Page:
and "outsider" perspectives. Treatment is necessarily
uneven because academic scholarship of classical Pentecostal and
Charismatic movements is just now flowering, and the independent
and indigenous churches and groups included in the neocharismatic
fold have only been episodically studied by social scientists.
contains 135 articles covering four broad topicsConcepts,
History and Study of Pentecostalism, Practices and Institutions,
and Regional Surveys. The Concepts articles cover particular beliefs,
doctrines, or theological approaches central to Pentecostalism.
These articles describe and explain the concepts from the viewpoint
of Pentecostalism in a way that will be clear to the uninformed
reader. The History and Study articles cover paradigms, methods,
approaches, or institutions that have been used or involved in
the study of Pentecostalism. The Practices and Institutions articles
focus on movements or institutions within Pentecostalism, and
related movements or institutions, or general sets of practices
within Pentecostalism that pertain to the relationship between
Pentecostalism and society in general. The Regions articles survey
Pentecostalism in a particular geographical area or a nation.
The articles are supplemented by dozens of photos and sidebars
and an extensive index.
transcends space and culture and is growing so rapidly, especially
in the "three-quarters world" the Pentecostal-Charismatic
renewal is increasingly difficult to define in traditional terms.
To borrow a Durkheimian (1912) expression, it might be more appropriate
to call these movements the emerging "collective effervescence"
of the Christian world.
I wish to
acknowledge David Levinson and his outstanding Berkshire Publishing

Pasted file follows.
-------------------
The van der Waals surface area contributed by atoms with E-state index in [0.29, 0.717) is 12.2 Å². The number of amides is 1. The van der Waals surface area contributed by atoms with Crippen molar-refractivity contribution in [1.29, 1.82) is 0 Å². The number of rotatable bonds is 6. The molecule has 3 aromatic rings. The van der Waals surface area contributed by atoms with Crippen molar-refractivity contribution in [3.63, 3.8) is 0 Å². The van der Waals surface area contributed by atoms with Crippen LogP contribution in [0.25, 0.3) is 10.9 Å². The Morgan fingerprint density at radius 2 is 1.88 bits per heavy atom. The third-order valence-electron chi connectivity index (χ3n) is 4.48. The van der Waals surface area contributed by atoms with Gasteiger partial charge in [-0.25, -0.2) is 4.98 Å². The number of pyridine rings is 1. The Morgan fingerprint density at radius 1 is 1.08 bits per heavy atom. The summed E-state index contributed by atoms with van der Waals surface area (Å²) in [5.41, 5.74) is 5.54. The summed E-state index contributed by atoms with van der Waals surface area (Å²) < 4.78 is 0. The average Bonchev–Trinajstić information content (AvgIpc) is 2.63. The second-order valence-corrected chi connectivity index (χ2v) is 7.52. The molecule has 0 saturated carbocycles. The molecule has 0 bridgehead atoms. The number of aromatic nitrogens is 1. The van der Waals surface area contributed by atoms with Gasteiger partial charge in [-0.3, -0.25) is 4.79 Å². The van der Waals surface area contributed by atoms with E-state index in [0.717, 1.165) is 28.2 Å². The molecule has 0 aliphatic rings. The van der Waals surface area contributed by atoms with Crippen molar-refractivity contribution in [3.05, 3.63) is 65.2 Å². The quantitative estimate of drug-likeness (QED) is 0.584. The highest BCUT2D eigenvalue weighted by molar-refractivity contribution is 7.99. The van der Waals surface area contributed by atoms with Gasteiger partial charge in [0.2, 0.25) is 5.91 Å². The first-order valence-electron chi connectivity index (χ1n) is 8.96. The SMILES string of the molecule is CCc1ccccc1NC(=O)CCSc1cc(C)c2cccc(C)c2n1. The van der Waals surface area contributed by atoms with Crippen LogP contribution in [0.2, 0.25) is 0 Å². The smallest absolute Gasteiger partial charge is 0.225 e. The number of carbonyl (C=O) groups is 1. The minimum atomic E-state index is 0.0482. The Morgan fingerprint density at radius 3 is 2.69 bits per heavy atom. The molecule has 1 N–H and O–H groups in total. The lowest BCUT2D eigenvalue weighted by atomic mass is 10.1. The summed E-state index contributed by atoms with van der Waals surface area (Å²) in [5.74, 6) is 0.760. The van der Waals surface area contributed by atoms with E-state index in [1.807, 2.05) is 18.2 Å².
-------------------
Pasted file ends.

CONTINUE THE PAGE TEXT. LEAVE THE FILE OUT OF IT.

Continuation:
Group staff for ongoing assistance in the development of this
volume. David provided encouragement and necessary guidance, but
always allowed me complete freedom in areas of content and emphasis.
Staff members Emily Colangelo, Joseph DiStefano, Jessica LaPointe,
Courtney Linehan, and Marcy Ross were most helpful in editorial
and production coordination. I am grateful as well to Marie-Claire
Antoine of Routledge for her encouragement in the early stages
of this project. Thanks also to my editorial board, William Wedenoja,
Jerry Shepperd, and Martyn Percy, for their wise counsel.
I have benefited
from the support of both Missouri State University and Regent
University. Special thanks to my colleagues, deans, and staffs
in both institutions for their continued assistance. To all contributors,
many of whom are former colleagues and studentsfriends of
long standingI am deeply indebted. Numerous archived were
opened to me, most notably the Flower Pentecostal Archives in
Springfield, Missouri, where Wayne Warner and Glenn Gohr were
always available to answer questions and to provide necessary
details. My graduate assistant, Eric Newberg at Regent, has lightened
my load on many occasions.
I thank my wife, Dr. Ruth Vassar Burgess, a scholar in her own
right, for providing ideas, and just the appropriate combination
of spur and salve needed to complete the Encyclopedia of Pentecostal
and Charismatic Christianity.